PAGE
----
By Kumar David –
Every decade or two something happens in China that shakes the world; Napoleon little knew that he was making the biggest understatement in modern history! The Chinese Revolution crafted the PRC in 1949 and woke up the sleeping giant. In 1956 Mao suffered an un-Marxist lapse into utopia and launched the Great Leap Forward envisioning the country leap over centuries of history to industrial muscle technical eminence in two decades. Instead economic collapse and famine belied these illusions with 20 to 30 million excess deaths; a great leap backwards. He retreated for a decade but came storming back in the mid-1960s, red-book, dunce caps, Red Guards and Cultural Revolution, shredding the country, destroying education and universities, driving the Party to its wits end, imprisoning and all but murdering President Liu Shao Chi – “renegade, traitor, and scab” who was rehabilitated in 1980 as a “great Marxist and proletarian revolutionary”. Deng Zhio Ping was purged twice by the Gang of Four which included Mao protégés and his wife. The Go4 attempted to bury even Chou En Lai. Then senile, Mao died. That was in September 1976. Deng had a second second-coming in 1977 (outdoing Jesus by one, whose next coming, in any case, is still eagerly awaited).
Deng set China on a path that has shaken the world; “Socialism with Chinese Characteristics”; “Socialist Market Economy”, what’s in a name. It’s a state led, party-hegemonic, non-capitalist society that has made dramatic use of markets, given birth to a wealthy capitalist class, created unimaginable wealth within four decades and all but abolished poverty. Non-capitalist China is on track to become the world’s largest economy. On the darkest of nights, the monkey does not lose its grip is a Tamil saying. Likewise the grip of non-capitalism slumbered for four decades but is now storming back; the Communist Party never lost its authoritarian grip even as the market engine flew. If by capitalism, you mean what chaps like Adam Smith, David Ricardo and Alfred Marshal described long ago, or what Keynes, Friedman et al fought about in the Twentieth Century, or the way in which American finance, investment and business function, then most certainly that model is NOT how the pieces fit together in China. I have an old friend, let’s call him Senarath who rejected my insistence that China was not capitalist. His Marxism was superficial: “If it waddles like a duck and quacks like a duck, then it must be a duck” he would say. Nope dear boy, its physiology functions like a duckbilled platypus, something of a different genre.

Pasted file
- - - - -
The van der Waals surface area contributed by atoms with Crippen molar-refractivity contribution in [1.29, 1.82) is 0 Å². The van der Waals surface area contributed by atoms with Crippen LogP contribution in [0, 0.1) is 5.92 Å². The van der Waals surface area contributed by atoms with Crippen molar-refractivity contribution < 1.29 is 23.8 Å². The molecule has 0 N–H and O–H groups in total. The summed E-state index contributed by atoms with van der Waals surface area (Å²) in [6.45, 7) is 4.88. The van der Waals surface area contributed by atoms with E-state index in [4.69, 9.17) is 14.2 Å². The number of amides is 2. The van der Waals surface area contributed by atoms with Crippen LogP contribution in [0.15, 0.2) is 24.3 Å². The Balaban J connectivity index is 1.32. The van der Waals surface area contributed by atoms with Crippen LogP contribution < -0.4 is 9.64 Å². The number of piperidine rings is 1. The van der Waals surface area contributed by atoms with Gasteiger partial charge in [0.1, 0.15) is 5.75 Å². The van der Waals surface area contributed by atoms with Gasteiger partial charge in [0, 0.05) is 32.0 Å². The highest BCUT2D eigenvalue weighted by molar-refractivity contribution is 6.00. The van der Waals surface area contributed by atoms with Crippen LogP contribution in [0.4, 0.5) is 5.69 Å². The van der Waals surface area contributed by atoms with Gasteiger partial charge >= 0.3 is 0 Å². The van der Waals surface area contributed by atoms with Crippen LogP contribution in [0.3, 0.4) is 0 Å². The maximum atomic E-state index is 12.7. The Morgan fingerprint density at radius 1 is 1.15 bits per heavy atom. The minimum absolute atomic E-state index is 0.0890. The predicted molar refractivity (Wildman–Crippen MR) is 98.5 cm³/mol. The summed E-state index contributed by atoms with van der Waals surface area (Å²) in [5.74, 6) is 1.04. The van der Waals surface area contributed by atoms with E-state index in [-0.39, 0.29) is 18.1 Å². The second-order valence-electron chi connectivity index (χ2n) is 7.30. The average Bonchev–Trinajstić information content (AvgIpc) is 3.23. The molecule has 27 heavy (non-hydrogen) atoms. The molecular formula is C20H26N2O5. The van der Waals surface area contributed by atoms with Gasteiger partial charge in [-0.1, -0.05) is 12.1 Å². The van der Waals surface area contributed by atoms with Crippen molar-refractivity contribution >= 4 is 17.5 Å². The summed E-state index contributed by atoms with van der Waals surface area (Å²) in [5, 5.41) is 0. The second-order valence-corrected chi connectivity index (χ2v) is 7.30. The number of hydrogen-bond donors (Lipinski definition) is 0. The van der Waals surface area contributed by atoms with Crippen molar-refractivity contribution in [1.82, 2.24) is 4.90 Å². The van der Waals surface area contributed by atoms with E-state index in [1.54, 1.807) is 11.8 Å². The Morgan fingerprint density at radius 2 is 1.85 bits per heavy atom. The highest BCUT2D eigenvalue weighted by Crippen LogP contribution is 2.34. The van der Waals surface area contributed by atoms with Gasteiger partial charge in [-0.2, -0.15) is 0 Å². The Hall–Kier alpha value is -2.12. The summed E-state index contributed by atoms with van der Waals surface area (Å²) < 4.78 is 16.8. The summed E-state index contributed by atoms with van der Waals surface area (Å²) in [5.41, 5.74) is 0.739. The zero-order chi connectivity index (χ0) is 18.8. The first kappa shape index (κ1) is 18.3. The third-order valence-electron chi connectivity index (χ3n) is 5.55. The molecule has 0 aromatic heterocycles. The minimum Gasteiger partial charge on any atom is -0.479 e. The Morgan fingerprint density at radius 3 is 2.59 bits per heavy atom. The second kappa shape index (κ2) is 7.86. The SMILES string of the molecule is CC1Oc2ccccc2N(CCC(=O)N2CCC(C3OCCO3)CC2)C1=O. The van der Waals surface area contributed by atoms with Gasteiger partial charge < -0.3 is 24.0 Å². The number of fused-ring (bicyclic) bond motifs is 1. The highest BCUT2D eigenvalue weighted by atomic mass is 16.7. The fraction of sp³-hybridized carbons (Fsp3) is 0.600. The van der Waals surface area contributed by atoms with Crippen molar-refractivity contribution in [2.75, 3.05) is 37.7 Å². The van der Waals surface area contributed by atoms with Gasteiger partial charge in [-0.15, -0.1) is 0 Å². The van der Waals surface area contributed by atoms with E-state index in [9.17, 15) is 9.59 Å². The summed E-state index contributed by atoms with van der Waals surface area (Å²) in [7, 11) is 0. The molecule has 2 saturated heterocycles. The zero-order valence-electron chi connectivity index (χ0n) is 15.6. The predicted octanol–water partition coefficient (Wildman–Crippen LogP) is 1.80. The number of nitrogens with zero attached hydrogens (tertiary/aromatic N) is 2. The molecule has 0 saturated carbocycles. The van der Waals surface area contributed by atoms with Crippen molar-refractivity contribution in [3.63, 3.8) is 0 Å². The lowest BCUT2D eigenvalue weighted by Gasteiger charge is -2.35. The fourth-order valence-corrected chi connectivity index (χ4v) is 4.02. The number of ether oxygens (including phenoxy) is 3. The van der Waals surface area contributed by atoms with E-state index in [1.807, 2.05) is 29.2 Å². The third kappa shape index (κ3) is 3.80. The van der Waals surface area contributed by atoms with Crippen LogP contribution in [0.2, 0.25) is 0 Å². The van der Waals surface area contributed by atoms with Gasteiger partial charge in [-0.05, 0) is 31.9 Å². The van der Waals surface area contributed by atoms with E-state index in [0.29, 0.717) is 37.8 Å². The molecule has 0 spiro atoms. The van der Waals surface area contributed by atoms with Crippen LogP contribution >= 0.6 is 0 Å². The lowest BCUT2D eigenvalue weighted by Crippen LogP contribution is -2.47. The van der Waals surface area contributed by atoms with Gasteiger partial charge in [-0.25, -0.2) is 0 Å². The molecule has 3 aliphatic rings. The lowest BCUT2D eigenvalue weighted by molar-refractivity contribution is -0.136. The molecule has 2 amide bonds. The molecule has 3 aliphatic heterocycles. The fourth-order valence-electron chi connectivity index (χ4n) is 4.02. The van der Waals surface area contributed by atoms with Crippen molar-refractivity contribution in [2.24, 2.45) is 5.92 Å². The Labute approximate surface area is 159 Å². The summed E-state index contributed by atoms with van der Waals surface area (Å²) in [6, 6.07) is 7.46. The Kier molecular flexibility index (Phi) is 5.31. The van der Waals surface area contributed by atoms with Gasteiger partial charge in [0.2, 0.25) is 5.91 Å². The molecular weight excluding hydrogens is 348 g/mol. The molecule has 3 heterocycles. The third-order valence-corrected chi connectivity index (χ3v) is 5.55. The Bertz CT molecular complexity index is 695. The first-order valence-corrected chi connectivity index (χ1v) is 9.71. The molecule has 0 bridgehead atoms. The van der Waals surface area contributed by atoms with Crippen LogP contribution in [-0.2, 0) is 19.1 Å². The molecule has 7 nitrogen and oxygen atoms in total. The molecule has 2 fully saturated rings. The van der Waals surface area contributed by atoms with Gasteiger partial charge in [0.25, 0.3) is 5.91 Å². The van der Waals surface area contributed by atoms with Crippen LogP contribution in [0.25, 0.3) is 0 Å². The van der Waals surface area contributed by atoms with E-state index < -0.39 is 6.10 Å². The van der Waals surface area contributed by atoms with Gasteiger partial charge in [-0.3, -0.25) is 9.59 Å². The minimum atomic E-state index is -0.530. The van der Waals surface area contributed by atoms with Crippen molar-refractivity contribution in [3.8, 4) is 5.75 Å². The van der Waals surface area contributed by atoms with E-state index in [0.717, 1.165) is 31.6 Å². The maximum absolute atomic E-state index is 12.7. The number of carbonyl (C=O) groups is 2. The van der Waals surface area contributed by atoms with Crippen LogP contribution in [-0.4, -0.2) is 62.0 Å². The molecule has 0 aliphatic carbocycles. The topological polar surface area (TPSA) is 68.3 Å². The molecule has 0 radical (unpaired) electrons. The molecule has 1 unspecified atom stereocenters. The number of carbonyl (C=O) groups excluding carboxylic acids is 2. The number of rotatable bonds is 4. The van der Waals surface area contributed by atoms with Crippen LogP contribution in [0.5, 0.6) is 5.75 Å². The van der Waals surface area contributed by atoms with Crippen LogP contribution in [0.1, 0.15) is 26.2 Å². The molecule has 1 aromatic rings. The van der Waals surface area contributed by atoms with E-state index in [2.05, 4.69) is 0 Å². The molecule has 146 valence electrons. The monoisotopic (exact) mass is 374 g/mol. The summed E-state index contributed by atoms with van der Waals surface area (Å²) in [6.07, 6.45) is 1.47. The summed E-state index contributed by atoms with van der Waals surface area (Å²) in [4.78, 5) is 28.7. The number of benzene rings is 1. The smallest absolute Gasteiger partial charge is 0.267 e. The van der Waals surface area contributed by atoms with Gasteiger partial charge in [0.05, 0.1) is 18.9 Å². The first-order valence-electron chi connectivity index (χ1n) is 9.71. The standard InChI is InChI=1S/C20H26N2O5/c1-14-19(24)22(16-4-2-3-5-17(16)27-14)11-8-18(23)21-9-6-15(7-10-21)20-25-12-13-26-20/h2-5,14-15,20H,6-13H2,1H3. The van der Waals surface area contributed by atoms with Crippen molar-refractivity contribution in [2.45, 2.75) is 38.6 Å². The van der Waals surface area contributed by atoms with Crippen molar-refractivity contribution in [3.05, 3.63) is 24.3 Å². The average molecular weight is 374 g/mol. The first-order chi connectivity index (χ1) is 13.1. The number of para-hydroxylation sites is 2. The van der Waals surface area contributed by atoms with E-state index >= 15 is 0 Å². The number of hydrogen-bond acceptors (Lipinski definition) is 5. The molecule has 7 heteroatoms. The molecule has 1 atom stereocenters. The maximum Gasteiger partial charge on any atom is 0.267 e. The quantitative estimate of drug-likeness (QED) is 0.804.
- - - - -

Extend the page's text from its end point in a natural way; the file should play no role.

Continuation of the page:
Is there a reason why I am making a fuss about these old political-taxonomic debates? Yes, China is once again at a watershed, it is transiting from a Deng-moment to a post-Deng moment. To personalise the tectonics, we had a Mao-phase then a Deng-phase and we are now opening the Xi-phase. The current convergence of a stream of factors is not coincidental, it is the return of a society with less-capitalist characteristics; a more managed system. The new Xi slogan is “Prosperity for all”, there is a crackdown on the freedom of the wild ass that Alibaba, Tencent, Ant Group and other tech-giants enjoyed for the decades when they flourished and accumulated tens of billions. Ant Group’s planned IPO in Hong Kong and Ney York last year would have been the largest IPO ever had it gone ahead, but it was pulled at the last minute on the orders of the government. The impish Jack Ma, Chairman of Alibaba disappeared from view, and other Chinese corporate bosses are lying low.
Just one example of China’s runaway capitalism is the property sector. There was an enormous boom fuelled by gigantic debts and the unquenchable thirst of the prospering middle classes for better accommodation. The bust has come! Evergrande, one of the largest is on the brink of bankruptcy; thousands are demonstrating across China demanding their money back; over one million prospective buyers who paid for flats in full in advance face ruin. The company’s gross debt is $300 billion (yes b for billion). The government will have to step in and carry the can like everywhere else where capitalism and markets thrive: ‘Privatise profits and socialise loses’.